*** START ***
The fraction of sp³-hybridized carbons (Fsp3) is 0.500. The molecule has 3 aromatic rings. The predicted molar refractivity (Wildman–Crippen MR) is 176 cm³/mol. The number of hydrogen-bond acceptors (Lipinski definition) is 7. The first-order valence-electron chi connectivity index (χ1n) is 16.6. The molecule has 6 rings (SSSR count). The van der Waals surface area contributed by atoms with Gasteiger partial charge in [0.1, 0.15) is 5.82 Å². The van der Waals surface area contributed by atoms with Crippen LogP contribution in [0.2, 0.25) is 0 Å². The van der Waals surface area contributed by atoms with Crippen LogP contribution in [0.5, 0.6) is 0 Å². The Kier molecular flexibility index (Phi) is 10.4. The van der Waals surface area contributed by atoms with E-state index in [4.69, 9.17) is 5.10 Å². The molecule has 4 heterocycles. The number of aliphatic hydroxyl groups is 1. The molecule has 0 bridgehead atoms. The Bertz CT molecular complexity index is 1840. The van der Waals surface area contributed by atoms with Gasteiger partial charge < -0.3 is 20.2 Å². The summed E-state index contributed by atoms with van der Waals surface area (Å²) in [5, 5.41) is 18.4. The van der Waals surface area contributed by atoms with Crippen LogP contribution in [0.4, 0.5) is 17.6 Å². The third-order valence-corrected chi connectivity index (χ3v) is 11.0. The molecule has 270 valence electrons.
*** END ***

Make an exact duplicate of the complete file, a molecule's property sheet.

The fraction of sp³-hybridized carbons (Fsp3) is 0.500. The molecule has 3 aromatic rings. The predicted molar refractivity (Wildman–Crippen MR) is 176 cm³/mol. The number of hydrogen-bond acceptors (Lipinski definition) is 7. The first-order valence-electron chi connectivity index (χ1n) is 16.6. The molecule has 6 rings (SSSR count). The van der Waals surface area contributed by atoms with Gasteiger partial charge in [0.1, 0.15) is 5.82 Å². The van der Waals surface area contributed by atoms with Crippen LogP contribution in [0.2, 0.25) is 0 Å². The van der Waals surface area contributed by atoms with Crippen LogP contribution in [0.5, 0.6) is 0 Å². The Kier molecular flexibility index (Phi) is 10.4. The van der Waals surface area contributed by atoms with E-state index in [4.69, 9.17) is 5.10 Å². The molecule has 4 heterocycles. The number of aliphatic hydroxyl groups is 1. The molecule has 0 bridgehead atoms. The Bertz CT molecular complexity index is 1840. The van der Waals surface area contributed by atoms with Gasteiger partial charge < -0.3 is 20.2 Å². The summed E-state index contributed by atoms with van der Waals surface area (Å²) in [5, 5.41) is 18.4. The van der Waals surface area contributed by atoms with Crippen LogP contribution in [0.4, 0.5) is 17.6 Å². The third-order valence-corrected chi connectivity index (χ3v) is 11.0. The molecule has 270 valence electrons.